diploma within 4 years compared to 77% of all
    students.
        Measurable and Rigorous Targets

   2005-06   59%   grad   rate      Less   than   18%   point   gap
   2006-70   60%   grad   rate      Less   than   17%   point   gap
   2007-08   61%   grad   rate      Less   than   17%   point   gap
   2008-09   62%   grad   rate      Less   than   16%   point   gap
   2009-10   63%   grad   rate      Less   than   16%   point   gap
   2010-11   64%   grad   rate      Less   than   15%   point   gap
     Sample Improvement Activities/Timelines/Resources


   Conduct focused                Special Education Quality
    “Exiting/Transition”            Assurance (SEQA)
    monitoring reviews of           Regional Offices, SETRC,
    districts with graduation       RSSCs
    rates below State targets
   Conduct focused                Special Education Quality
    monitoring reviews of           Assurance (SEQA)
    BOCES to review student         Regional Offices, SETRC,
    access to general               RSSCs
    curriculum
     Sample Improvement Activities/Timelines/Resources


   Partner with other State              Task Force on School and
    Agencies to leverage local and         Community Collaboration
    State interagency funding to
    implement school-based
    collaborative efforts to improve
    results for students with
    disabilities
   Use a data-driven strategic           Urban Initiative
    planning model to develop
    annual improvement plans
    with Big Four Cities
     Sample Improvement Activities/Timelines/Resources


   Promote implementation of            PBIS project in collaboration
    Positive Behavioral                   with SED, OMH, DOH, Families
    Intervention and Supports             Together of NYS
    (PBIS) in school districts with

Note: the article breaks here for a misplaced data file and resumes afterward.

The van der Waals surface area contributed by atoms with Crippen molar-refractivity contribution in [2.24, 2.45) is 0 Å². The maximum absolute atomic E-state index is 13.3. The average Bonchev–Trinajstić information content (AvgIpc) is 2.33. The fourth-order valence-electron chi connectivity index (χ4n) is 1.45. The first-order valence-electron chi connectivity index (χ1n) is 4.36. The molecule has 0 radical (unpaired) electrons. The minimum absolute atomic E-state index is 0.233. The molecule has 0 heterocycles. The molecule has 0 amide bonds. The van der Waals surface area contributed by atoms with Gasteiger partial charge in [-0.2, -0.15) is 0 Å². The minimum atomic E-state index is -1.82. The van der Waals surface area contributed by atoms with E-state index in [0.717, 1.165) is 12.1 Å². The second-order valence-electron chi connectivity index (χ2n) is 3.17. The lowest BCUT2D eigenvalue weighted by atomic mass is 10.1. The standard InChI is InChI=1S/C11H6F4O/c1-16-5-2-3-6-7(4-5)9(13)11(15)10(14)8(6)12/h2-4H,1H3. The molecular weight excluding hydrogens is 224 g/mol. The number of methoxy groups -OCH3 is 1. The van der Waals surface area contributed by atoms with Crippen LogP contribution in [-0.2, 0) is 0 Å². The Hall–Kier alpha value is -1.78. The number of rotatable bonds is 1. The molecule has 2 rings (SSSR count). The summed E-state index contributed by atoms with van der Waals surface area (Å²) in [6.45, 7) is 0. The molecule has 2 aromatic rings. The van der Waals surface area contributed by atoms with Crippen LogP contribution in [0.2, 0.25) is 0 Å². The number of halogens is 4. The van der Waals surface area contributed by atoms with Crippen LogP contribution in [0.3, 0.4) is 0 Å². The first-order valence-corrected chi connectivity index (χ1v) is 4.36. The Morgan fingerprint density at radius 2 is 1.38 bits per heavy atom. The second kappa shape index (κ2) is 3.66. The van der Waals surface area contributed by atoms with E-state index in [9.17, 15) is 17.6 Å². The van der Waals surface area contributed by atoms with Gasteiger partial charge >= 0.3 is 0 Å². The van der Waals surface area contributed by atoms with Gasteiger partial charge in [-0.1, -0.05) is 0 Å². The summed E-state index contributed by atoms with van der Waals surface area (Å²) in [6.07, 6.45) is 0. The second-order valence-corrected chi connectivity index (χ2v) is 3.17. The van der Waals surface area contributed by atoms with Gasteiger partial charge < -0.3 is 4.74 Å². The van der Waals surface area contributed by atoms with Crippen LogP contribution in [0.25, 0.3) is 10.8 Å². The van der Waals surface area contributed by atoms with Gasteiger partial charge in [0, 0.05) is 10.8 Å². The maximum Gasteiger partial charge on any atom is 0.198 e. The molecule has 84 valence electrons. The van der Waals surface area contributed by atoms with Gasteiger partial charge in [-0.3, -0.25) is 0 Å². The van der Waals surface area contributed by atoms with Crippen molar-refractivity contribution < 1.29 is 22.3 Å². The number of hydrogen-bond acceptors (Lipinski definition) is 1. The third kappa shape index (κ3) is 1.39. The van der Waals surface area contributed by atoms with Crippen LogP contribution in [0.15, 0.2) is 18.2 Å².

graduation rates below the
    State target
                                         Regents policy development
   Increase participation in CTE         and various TA programs
    programs
                                         Numerous provider shortage
   Support Preservice teacher            and IHE initiatives including
    preparation programs to               SIG
    enhance skills of general and
    special education teachers
      Connections and Alignment
The Emerging Role of the IDEA Partnership

   At the State Level – help define primary strategies
    partners will use to improve graduation rate.
       Research and Analysis – Why does the gap exist? What are the
        key factors that contribute to the high dropout rates and low
        graduation rates for SWD? What are the policy implications for
        legislation, Board of Regents, Regulations, local policy? Are
        there areas in the country or State where the gap does not
        exist? If so, why? What worked? How can partners work with
        SED and LEAs to move best practices to the field?
       What can National and State partners do specifically to support
        SED efforts as outlined in the SPP?
       What are the most critical needs (from SPP) that individual
        partners can assist with (value-added)?